Why is NBC doing so poorly?

This topic contains 7 replies, has 7 voices, and was last updated by  Erigion 5 years, 10 months ago.

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  • February 19, 2012 at 11:27 pm #23885

    Howard Well Actually

    Over the past few years, basically since Friends and Frasier ended, NBC has been doing very badly in the ratings, consistently coming in 4th among the major broadcast networks. This season has seen high profile flops like The Playboy Club, Free Agents, Prime Suspect, and maybe The Firm. And yet, almost all the broadcast network shows I watch are on NBC: 30 Rock, Parks and Recreation, Community (oh hiatus, but still). Smash looks promising; I just watched the Awake pilot (preview here: http://www.hulu.com/watch/330135/awake-special-full-episode-preview), and if it maintains that level of quality, I think it’ll be amazing.

    NBC seems to be doing as well critically, if not better, than any other broadcast network. Why haven’t they been able to find the same popular support?

    February 20, 2012 at 12:00 am #23891

    This question is ripe for overthinking, or at the very least, this is a topic I have a lot of theories on that I’d like to discuss.

    Theory 1: doing “poorly” is a relative term. While you pinpoint the demise of Friends and Fraiser as a turning point in when NBC started going downhill, their status as a bit of a loser network didn’t solidify, in my mind, until the whole Leno/Conan debacle. While NBC wasn’t exactly leading the ratings before then, it’s pretty standard for there to be fluctuations in which networks lead and which don’t.

    When Leno flopped in the 10 PM spot, it wasn’t just a PR debacle, it also left NBC with a lot of holes in their programming. As opposed to just one show getting cancelled and leaving them with one hour open, they had an hour every week night, plus whatever other shows ended that year. They had to scramble to fill their schedule, which meant many shows that were under-performing and that might have been cancelled on another network were kept on so as to provide a modicum of constancy to their schedule. This was good news for fans of shows like Chuck, but it meant that NBC, instead of being able to build a schedule around existing tent pole shows, was instead lucky just to have any show with longevity.

    Interviews with heads of programming at NBC in recent years have really provided a nice bit of insight into their outlook on this issue. The years since Leno/Conan played out have been considered rebuilding years, in which NBC has just been trying to rebuild their image, and overtaking the other networks has not been as much of a priority.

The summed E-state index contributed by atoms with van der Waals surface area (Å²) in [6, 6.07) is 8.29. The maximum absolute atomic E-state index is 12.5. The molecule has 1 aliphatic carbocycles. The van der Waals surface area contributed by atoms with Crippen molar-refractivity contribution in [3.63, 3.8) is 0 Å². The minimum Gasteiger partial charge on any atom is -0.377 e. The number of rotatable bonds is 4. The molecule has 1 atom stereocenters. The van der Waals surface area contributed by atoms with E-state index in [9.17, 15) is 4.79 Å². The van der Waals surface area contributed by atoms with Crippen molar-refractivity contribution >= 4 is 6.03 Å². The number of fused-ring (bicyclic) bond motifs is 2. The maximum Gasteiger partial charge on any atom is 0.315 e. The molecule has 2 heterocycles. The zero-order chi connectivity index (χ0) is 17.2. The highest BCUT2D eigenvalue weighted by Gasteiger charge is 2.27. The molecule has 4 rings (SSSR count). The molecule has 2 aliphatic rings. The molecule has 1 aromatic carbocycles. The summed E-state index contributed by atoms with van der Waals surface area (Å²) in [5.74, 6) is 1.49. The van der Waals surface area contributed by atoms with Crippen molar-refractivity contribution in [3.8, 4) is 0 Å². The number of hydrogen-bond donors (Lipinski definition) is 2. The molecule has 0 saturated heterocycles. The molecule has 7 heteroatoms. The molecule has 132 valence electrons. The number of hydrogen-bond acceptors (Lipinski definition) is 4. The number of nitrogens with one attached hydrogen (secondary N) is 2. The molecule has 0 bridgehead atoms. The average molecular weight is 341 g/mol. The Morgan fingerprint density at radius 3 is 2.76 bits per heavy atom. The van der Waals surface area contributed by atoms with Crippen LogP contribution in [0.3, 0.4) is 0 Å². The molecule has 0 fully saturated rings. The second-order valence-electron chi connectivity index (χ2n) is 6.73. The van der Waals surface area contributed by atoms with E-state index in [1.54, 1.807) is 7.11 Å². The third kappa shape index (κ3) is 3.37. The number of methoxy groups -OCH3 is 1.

Theory 2: It’s not just NBC that’s in trouble these days, but network television in general. Thanks to competition from streaming video and cable, networks in general have been struggling to maintain the same numbers that they used to.

    CBS is the top network in numbers overall, thanks to a schedule built around procedurals, but CBS also skews old. The coveted 18-45 demographic has responded to risky, high-concept shows like Lost and 24.

    In an attempt to grab ratings, networks have been taking on riskier shows of late, like Once Upon a Time, Flash Forward, etc. The difference is that the other major networks have existing tent pole shows to bear the weight of failed new shows. The reason Lone Star didn’t hurt Fox too much in getting cancelled right away is because Fox still has American Idol, The Simpsons, etc. But if Awake doesn’t succeed, NBC is left with little to bolster their network.

    It comes down to the idea that it’s much easier to maintain a top spot than it is to try to fight your way to the top from the bottom. If you have 3 or 4 genuine hits to build a schedule around, you can rely on those to carry your nights and focus on developing new shows to replace them once those hits start to show your age.

    To be honest, I wouldn’t be surprised if NBC became the #1 network again in another three or four years. Right now, as a fourth place show, the network has little to lose and a lot to gain. I see them renewing bubble shows and allowing them to grow into cult hits (Community has a lot of potential, provided it doesn’t get cancelled this year), and taking risks. Even though it hasn’t paid off, those are exactly the ingredients needed to create those truly unique, resonant shows that pull audiences. All they need is for one or two of their shows to really break through, and NBC could return to its former glory.

    And I’ve written a short novel, so my apologies to anyone who had to read through that entire rambling response.

    February 20, 2012 at 8:00 pm #23899

    What you said about shrinking network TV audience is right on the money, stemming from more alternatives both in terms of television (cable channels, DVR) and other distractions (the Internet, video games). On the other hand, NBC is only failing in competitive terms — it’s still making a tidy profit as a business. So it’s hard to say.

    But to the extent NBC is failing, it’s because of a couple of issues. One is, as you mentioned, the lack of tentpole shows — everything is either new-ish and untested, or has worn out its welcome (hello, The Office!). It also doesn’t seem to have a clear identity or an audience as a network (e.g. CBS is comfort TV, FOX is sleaze, etc.) NBC used to be the high-quality/critical favourites station to at least some extent, and it probably has more critical successes than the other TV networks (mainly owing to their Thursday night block) but that territory has been pretty much taken over by cable networks. I can’t help but feel that they would have been in a lot better shape if Heroes hadn’t imploded.